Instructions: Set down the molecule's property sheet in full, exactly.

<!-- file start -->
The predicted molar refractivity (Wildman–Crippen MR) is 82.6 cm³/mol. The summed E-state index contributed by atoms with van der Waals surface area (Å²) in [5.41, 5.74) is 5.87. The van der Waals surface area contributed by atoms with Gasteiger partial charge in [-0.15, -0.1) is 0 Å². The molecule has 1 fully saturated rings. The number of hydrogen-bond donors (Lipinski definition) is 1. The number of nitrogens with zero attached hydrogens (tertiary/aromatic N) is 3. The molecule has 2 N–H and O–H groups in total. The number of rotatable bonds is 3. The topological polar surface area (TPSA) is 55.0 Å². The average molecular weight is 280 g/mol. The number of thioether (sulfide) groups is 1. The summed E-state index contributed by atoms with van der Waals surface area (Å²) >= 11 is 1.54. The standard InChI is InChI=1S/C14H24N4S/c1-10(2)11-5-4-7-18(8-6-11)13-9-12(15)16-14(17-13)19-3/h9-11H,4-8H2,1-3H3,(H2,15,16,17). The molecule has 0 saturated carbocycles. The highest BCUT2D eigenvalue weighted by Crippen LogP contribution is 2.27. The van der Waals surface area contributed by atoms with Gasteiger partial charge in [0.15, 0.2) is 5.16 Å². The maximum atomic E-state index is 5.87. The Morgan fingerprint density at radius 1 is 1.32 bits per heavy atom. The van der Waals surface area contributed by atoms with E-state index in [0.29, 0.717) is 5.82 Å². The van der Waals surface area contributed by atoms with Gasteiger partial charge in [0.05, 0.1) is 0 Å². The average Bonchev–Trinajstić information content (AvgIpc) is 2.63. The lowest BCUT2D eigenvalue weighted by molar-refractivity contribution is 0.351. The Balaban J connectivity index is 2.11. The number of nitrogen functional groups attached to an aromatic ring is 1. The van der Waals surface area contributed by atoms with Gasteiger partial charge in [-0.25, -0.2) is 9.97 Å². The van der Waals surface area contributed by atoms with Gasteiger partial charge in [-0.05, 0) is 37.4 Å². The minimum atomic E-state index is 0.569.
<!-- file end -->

The predicted molar refractivity (Wildman–Crippen MR) is 82.6 cm³/mol. The summed E-state index contributed by atoms with van der Waals surface area (Å²) in [5.41, 5.74) is 5.87. The van der Waals surface area contributed by atoms with Gasteiger partial charge in [-0.15, -0.1) is 0 Å². The molecule has 1 fully saturated rings. The number of hydrogen-bond donors (Lipinski definition) is 1. The number of nitrogens with zero attached hydrogens (tertiary/aromatic N) is 3. The molecule has 2 N–H and O–H groups in total. The number of rotatable bonds is 3. The topological polar surface area (TPSA) is 55.0 Å². The average molecular weight is 280 g/mol. The number of thioether (sulfide) groups is 1. The summed E-state index contributed by atoms with van der Waals surface area (Å²) >= 11 is 1.54. The standard InChI is InChI=1S/C14H24N4S/c1-10(2)11-5-4-7-18(8-6-11)13-9-12(15)16-14(17-13)19-3/h9-11H,4-8H2,1-3H3,(H2,15,16,17). The molecule has 0 saturated carbocycles. The highest BCUT2D eigenvalue weighted by Crippen LogP contribution is 2.27. The van der Waals surface area contributed by atoms with Gasteiger partial charge in [0.15, 0.2) is 5.16 Å². The maximum atomic E-state index is 5.87. The Morgan fingerprint density at radius 1 is 1.32 bits per heavy atom. The van der Waals surface area contributed by atoms with E-state index in [0.29, 0.717) is 5.82 Å². The van der Waals surface area contributed by atoms with Gasteiger partial charge in [0.05, 0.1) is 0 Å². The average Bonchev–Trinajstić information content (AvgIpc) is 2.63. The lowest BCUT2D eigenvalue weighted by molar-refractivity contribution is 0.351. The Balaban J connectivity index is 2.11. The number of nitrogen functional groups attached to an aromatic ring is 1. The van der Waals surface area contributed by atoms with Gasteiger partial charge in [-0.25, -0.2) is 9.97 Å². The van der Waals surface area contributed by atoms with Gasteiger partial charge in [-0.05, 0) is 37.4 Å². The minimum atomic E-state index is 0.569.